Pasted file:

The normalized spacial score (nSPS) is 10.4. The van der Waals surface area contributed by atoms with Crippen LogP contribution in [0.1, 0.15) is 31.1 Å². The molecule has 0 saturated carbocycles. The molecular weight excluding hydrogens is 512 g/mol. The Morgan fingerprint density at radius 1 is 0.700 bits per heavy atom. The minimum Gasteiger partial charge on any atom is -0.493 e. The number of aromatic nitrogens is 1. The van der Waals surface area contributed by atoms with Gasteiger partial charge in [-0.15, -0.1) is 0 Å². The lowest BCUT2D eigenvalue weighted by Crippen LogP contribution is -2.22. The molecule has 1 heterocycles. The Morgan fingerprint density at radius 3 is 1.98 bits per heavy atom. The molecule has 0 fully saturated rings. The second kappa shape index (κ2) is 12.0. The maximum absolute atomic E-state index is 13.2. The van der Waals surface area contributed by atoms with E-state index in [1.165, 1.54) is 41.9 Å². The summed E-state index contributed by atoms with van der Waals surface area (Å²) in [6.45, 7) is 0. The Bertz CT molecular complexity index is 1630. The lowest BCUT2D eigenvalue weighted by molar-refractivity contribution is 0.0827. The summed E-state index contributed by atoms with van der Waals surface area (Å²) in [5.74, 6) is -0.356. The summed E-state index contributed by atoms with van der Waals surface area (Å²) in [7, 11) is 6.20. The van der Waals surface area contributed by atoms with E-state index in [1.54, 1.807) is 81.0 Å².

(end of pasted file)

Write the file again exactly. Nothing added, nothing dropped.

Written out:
The normalized spacial score (nSPS) is 10.4. The van der Waals surface area contributed by atoms with Crippen LogP contribution in [0.1, 0.15) is 31.1 Å². The molecule has 0 saturated carbocycles. The molecular weight excluding hydrogens is 512 g/mol. The Morgan fingerprint density at radius 1 is 0.700 bits per heavy atom. The minimum Gasteiger partial charge on any atom is -0.493 e. The number of aromatic nitrogens is 1. The van der Waals surface area contributed by atoms with Gasteiger partial charge in [-0.15, -0.1) is 0 Å². The lowest BCUT2D eigenvalue weighted by Crippen LogP contribution is -2.22. The molecule has 1 heterocycles. The Morgan fingerprint density at radius 3 is 1.98 bits per heavy atom. The molecule has 0 fully saturated rings. The second kappa shape index (κ2) is 12.0. The maximum absolute atomic E-state index is 13.2. The van der Waals surface area contributed by atoms with E-state index in [1.165, 1.54) is 41.9 Å². The summed E-state index contributed by atoms with van der Waals surface area (Å²) in [6.45, 7) is 0. The Bertz CT molecular complexity index is 1630. The lowest BCUT2D eigenvalue weighted by molar-refractivity contribution is 0.0827. The summed E-state index contributed by atoms with van der Waals surface area (Å²) in [5.74, 6) is -0.356. The summed E-state index contributed by atoms with van der Waals surface area (Å²) in [7, 11) is 6.20. The van der Waals surface area contributed by atoms with E-state index in [1.54, 1.807) is 81.0 Å².